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Here are some papers that are potentially of interest.

## Crypto

### Symmetric Primitives

Salsa20 Design a fast and secure cipher

Salsa20 Security Arguments why Salsa20 is probably safe against this and that threat

ChaChaCha20 even better stream cipher; It is probably slightly safer than Salsa and it is certainly slightly faster.

EnRUPT a very simple, fast, and flexible primitive which could be used as stream cipher, secure hash function, or MAC (the first two are primitives that we currently need, and the third one -- MAC -- is a primitive that we may want in the future) and which relies for its security on a large number of rounds. The question of how many rounds to use is decided by semi-automated cryptanalysis. (Note: the stream-hash version of enRUPT, known as "irRUPT" has been shown to be insecure in the SHA-3 contest when used with the number of rounds originally recommended. The traditional Merkle-Damgard variant -- mdRUPT -- is probably secure. Also irRUPT is probably secure, and still reasonably fast, with a few more rounds.)

Cryptanalysis of the Tiger Hash Function by Mendel and RIjmen

defectoscopy.com a table of semi-automated cryptanalysis results from the inventors of EnRUPT. This technique has not been peer-reviewed by other cryptographers. I (Zooko) can't judge how valid it is. Note that Tiger is one of only two hash functions that are predicted to be secure by this analysis -- the other is Whirlpool. MD-4/5, SHA-0/1/2, and GOST are predicted to be insecure.

### Elliptic Curve Cryptography

ECC Brainpool Standard Curves and Curve Generation new elliptic curve parameters which come with a proof that they were generated deterministically and pseudorandomly from the first few bits of pi, as well as proofs that they are immune to certain other potential cryptographic weaknesses.

### Secure Hash Functions

Some thoughts on Collision Attacks in the Hash Functions MD5, SHA-0 and SHA-1 general musings about design of secure hash functions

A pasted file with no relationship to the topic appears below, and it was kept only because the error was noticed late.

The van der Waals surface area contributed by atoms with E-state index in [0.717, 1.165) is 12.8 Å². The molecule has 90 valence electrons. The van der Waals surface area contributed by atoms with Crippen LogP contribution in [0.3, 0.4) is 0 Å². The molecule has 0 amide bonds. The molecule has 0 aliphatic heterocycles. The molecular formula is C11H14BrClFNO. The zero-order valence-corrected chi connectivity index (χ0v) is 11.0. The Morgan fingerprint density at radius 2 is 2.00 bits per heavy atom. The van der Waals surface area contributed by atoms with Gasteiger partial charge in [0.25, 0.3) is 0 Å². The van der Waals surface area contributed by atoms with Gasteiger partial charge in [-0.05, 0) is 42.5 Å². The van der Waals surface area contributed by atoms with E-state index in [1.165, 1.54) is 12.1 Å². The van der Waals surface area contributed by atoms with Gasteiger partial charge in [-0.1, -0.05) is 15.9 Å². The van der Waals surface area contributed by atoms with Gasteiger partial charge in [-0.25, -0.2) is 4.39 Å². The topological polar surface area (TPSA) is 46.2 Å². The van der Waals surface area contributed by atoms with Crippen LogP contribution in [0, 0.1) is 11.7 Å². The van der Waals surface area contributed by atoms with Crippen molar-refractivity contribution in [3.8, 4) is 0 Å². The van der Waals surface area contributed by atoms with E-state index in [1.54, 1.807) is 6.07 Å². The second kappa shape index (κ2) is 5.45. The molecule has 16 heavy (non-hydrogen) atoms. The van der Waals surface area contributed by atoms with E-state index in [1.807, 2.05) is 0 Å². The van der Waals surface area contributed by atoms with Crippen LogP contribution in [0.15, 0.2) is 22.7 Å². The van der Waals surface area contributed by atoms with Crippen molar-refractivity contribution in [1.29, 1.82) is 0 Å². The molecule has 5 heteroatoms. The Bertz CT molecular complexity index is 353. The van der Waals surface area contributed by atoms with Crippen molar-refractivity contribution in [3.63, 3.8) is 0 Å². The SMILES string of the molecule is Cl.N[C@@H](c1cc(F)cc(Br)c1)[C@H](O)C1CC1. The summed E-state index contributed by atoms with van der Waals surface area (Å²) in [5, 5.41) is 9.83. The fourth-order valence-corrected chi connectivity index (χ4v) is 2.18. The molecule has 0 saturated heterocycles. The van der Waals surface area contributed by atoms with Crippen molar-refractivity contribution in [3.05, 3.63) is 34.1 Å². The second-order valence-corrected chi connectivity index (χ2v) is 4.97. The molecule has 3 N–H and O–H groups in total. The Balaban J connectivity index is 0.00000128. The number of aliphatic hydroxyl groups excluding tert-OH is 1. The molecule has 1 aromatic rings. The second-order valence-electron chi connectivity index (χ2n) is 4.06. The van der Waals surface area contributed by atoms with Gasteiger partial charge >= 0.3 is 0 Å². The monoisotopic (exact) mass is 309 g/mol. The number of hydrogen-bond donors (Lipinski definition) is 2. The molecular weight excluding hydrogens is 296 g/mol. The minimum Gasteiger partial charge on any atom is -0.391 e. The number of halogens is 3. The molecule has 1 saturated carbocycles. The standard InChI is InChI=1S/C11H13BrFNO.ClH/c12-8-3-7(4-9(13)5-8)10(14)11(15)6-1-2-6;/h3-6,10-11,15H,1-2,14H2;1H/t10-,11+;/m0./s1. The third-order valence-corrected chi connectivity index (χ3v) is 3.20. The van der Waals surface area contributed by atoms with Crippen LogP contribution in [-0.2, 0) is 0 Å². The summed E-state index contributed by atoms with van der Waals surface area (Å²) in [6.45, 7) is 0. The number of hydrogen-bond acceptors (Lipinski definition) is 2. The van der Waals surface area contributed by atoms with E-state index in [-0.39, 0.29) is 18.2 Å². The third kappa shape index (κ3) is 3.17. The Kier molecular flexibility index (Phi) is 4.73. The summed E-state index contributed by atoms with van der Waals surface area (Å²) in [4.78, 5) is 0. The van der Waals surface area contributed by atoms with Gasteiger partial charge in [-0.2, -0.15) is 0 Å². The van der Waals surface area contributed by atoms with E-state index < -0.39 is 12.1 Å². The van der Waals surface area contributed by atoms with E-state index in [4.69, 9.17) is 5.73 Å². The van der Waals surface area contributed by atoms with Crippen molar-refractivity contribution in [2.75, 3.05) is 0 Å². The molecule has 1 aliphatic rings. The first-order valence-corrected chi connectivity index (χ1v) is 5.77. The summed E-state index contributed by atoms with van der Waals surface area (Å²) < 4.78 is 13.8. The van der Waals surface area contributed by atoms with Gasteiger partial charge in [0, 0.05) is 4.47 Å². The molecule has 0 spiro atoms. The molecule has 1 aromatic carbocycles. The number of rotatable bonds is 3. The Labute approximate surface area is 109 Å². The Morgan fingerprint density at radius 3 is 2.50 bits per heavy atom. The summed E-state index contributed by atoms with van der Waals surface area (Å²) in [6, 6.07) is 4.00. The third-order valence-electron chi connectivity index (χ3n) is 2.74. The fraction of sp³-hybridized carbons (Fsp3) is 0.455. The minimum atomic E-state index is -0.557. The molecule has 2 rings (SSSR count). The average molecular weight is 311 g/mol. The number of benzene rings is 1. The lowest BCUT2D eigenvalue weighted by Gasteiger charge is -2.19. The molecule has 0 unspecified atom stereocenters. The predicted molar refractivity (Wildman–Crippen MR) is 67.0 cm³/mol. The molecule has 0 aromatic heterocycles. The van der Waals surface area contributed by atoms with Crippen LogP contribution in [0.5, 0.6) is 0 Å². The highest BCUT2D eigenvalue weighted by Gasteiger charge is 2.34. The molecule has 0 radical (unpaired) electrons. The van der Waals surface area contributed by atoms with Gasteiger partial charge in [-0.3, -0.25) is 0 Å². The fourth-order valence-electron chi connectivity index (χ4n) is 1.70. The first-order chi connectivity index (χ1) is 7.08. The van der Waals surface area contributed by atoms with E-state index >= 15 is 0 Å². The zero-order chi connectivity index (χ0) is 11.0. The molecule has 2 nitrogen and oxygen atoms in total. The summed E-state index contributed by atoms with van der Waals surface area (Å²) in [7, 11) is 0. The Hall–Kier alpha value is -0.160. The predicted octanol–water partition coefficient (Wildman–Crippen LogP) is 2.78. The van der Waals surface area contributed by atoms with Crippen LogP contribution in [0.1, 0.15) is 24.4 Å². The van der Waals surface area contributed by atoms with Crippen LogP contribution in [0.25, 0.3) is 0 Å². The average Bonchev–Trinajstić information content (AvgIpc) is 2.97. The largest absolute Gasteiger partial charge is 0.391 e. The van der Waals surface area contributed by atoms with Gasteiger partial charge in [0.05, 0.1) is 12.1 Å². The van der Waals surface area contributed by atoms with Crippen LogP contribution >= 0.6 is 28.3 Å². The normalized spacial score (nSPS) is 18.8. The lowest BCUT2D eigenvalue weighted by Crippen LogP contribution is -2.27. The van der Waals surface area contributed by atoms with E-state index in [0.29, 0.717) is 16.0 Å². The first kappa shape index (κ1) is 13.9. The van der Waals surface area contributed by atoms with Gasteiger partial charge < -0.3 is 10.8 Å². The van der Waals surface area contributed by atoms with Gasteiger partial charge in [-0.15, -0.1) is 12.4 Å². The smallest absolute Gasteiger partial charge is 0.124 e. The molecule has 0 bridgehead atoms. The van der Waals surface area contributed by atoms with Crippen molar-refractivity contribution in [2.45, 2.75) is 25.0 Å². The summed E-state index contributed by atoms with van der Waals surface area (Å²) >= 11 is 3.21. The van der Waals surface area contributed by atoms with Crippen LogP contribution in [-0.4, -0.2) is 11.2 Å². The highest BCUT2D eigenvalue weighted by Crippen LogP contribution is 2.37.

## Erasure Coding

a tutorial and some software for erasure coding. This isn't the software that we use because it isn't as fast as Rizzo's implementation, but the tutorial is nice.

tech report benchmarking some fec implementations including zfec

## Local Filesystems

Model-Based Failure Analysis of Journaling File Systems PDF compares ext3, reiserfs, and JFS under conditions of latent sector errors. (Impatient people: read the Introduction and look at the table on page 9.)

IRON Filesystems PDF, a follow-on by the authors of "Model-Based Failure Analysis of Journaling File Systems" examines how ext3, reiserfs, xfs, and ntfs handle various sorts of errors (impatient people, see table on page 8, "File System Summary" on page 9, and table on page 10).

Using Model Checking to Find Serious File System Errors PDF analyzes ext3, JFS, and reiserfs (impatient: page 10).

eXplode: A lightweight, general approach for finding serious errors in storage systems, a follow-on by the authors of "Using Model Checking to Find Serious File System Errors", compares ext2, ext3, reiserfs, reiser4, jfs, xfs, msdos, vfat, hfs, and hfs+ to see if you sync them and then crash them if your allegedly synced data is actually recoverable (impatient: page 11)

(Summary: basically it looks to me (Zooko) like reiser3 is better-engineered for handling faults than are the other local filesystems. See also the recent revelation that ext3 has been running with write barriers turned off all this time: http://lwn.net/Articles/283161 .)

## P2P / Distributed Systems / Decentralization

Dynamo: Amazon's Highly Available Key-value Store -- sophisticated distributed hash table polished by extensive high-performance practical usage; An excellent paper!

Fixing the Embarrassing Slowness of OpenDHT on PlanetLab (2005) -- practical lessons in DHT performance that theoreticians learned by deployment

A brief history of Consensus, 2PC and Transaction Commit. -- a web page summarizing the evolution of the academic theory of decentralized, reliable systems.

## See Also

This page is inspired by flud's Related Papers page, which is well worth reading.

See also Ludovic Courtès's excellent bibliography of cooperative backup.

See also our RelatedProjects page.

## The Back Shelf

These are some references which are less interesting or relevant than the ones above.

POST: A Secure, Resilient, Cooperative Messaging System -- use a DHT for messaging; includes a suggestion to ameliorate the confidentiality problems of single-instance store by adding random bits to small text messages

Non-Transitive Connectivity and DHTs -- practical lessons in dealing with not-fully-connected DHTs that theoreticians learned in deployment

Measurement and Analysis of TCP Throughput Collapse in Cluster-based Storage Systems -- Hm... Could this happen to us?

Endomorphisms for faster elliptic curve cryptography on general curves techniques to compute elliptic curve cryptography significantly faster in software.